Advance planning is always better than the potential distress and confrontation of advocating help for an overwhelmed and unsupported child during a procedure.  However, if a procedure is going very badly, your overwhelmed, frightened child cannot speak for themselves.  They need you to be their courage and voice, to acknowledge that more can be done in this moment to support them, to speak up and say “stop”.

Explain your concerns as calmly and respectfully as possible, highlighting the signs in your child that alert you to their distress.  Using phrases like “I feel…” rather than “you are…” will be less confrontational.  Ask for a five minute break so you can soothe and prepare your child.  Ask that adjustments be made so you can support your child more effectively, or that a child life specialist be called in to provide additional guidance and support.

If your request for appropriate psychological support is dismissed, ask again.  Unless your child’s life is in immediate danger, you have the right to refuse or retract consent for the procedure until you are satisfied that their mental health is appropriately supported.

After Procedures

Discuss with your medical team and the child life specialist what went well with the procedure and what issues arose.  Identify supports and other actions that can improve the experience for you, your child, and the professionals involved next time, and note them in your procedure support plan.

Plan with the child life specialist to practice and develop relevant coping tools.  Liaise with the care team to ensure appropriate supports meeting your child’s needs are incorporated into future medical procedures.

A bald female toddler sits on her mother’s lap during a port access procedure. Her back rests against her mother’s chest, and her head is turned up and back towards her mother, who is leaning down in conversation. Both mother and child are white. The nurse accessing the port is seen from behind and has fair hair.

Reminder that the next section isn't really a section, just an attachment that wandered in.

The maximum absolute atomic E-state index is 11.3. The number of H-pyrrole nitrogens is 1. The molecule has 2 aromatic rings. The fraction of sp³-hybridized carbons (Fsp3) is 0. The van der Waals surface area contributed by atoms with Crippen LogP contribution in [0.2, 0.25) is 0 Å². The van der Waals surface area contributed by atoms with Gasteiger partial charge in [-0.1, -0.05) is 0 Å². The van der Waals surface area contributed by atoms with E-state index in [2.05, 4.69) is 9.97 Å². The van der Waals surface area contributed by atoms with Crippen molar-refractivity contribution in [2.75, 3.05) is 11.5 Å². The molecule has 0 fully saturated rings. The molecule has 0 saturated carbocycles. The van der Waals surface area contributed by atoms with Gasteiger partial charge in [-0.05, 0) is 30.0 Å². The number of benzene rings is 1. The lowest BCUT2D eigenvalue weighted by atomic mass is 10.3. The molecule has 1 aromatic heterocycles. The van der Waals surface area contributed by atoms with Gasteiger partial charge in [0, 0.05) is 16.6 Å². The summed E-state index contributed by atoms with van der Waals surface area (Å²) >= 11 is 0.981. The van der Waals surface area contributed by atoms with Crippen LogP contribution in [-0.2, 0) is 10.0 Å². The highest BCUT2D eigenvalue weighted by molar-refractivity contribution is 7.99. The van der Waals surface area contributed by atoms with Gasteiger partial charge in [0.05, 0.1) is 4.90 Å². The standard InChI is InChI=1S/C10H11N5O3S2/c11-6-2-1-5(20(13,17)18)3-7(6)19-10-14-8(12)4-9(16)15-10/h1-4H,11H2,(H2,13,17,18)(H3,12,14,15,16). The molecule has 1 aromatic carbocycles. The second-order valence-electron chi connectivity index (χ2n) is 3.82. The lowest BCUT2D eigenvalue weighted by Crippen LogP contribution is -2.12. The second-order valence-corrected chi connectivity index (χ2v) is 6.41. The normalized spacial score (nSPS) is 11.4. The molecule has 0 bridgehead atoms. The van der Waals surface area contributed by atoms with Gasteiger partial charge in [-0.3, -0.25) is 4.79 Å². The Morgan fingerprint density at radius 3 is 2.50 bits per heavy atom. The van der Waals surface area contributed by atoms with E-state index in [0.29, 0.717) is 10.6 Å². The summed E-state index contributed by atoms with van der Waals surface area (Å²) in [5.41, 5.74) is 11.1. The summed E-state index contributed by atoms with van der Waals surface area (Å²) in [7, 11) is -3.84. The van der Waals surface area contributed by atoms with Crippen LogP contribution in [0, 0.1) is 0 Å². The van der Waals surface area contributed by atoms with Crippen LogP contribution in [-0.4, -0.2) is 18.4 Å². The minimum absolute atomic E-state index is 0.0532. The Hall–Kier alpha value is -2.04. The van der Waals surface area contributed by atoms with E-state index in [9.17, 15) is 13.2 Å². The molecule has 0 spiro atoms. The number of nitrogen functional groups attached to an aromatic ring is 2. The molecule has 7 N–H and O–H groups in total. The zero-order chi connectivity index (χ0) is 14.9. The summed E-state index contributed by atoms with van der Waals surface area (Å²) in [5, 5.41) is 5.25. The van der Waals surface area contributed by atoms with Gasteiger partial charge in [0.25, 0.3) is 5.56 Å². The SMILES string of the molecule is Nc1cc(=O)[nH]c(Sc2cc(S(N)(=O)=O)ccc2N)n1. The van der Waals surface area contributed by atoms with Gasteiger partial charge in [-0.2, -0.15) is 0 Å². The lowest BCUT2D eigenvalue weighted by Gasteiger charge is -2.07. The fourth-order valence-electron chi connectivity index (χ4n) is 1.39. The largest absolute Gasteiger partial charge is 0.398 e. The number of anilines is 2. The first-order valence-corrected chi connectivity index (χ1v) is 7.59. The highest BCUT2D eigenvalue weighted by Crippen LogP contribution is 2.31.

A mother uses a back-to-chest comfort position, close visual contact, and One Voice of calm reassurance to support her daughter during port access.

 

A bold young toddler sits cross legged on a bed, surrounded by medical equipment. She is wearing blue trousers and a gown that is undone at the back and drapes forward. A woman crouching at the table holds both the child’s hands in her own, and they look intently at one another while a medical professional standing to the side prepares to begin a procedure.

The mother uses a positive touch hand hold, close visual contact, and One Voice of calm comfot to support her daughter during anaesthesia induction.

How to Advocate for Child Life

Contact Child Life Directly

If the hospital has child life specialists on staff, you will usually find them in the clinic or ward playrooms.  If there is no play room, and/or the unit does not have a permanent child life specialist on staff, contact the child life service directly, or ask your child’s nurse to do this.

Ask for a Referral

Sometimes, child life specialists will only be called to assist directly with your child if they are having difficulties cooperating with a medical procedure of with staff.  However, child life is most effective if intervention can anticipate and prevent difficulties.   So don’t be afraid to ask for a consultation even when your child seems to be coping well.  If your child is struggling with their medical experiences, chances are the child life specialist will be exactly the help you need.

Discuss Child Life at Rounds

When your child is inpatient, their lead doctor and other medical professionals involved in their care will gather at their bedside each morning for “rounds”.  They will review your child’s medical status now and in the last 24 hours, and as part of this assessment, should ask you how you think your child has been fairing.  They will discuss recent treatment, and plan treatment for the next 24-48 hours, and should again invite you to be involved in this planning process.

As your child’s chief advocate, Rounds is your best opportunity to ask questions, raise concerns, make suggestions, and request action to enhance their care and welfare – and yours.  Ensure you understand who is leading your child’s immediate care, and what’s being discussed.  If you are not happy with any element of the care plan, or you believe your child’s wellbeing can be improved, this is a key time to speak up.

Rounds can be intimidating and confusing for parents, with a large group of medical professionals and students (if a teaching hospital, as retinoblastoma and paediatric oncology centres usually are).  If necessary, work with the child life specialist to increase your knowledge and practice calming techniques so you can advocate with more confidence and authority.

Find Your Expert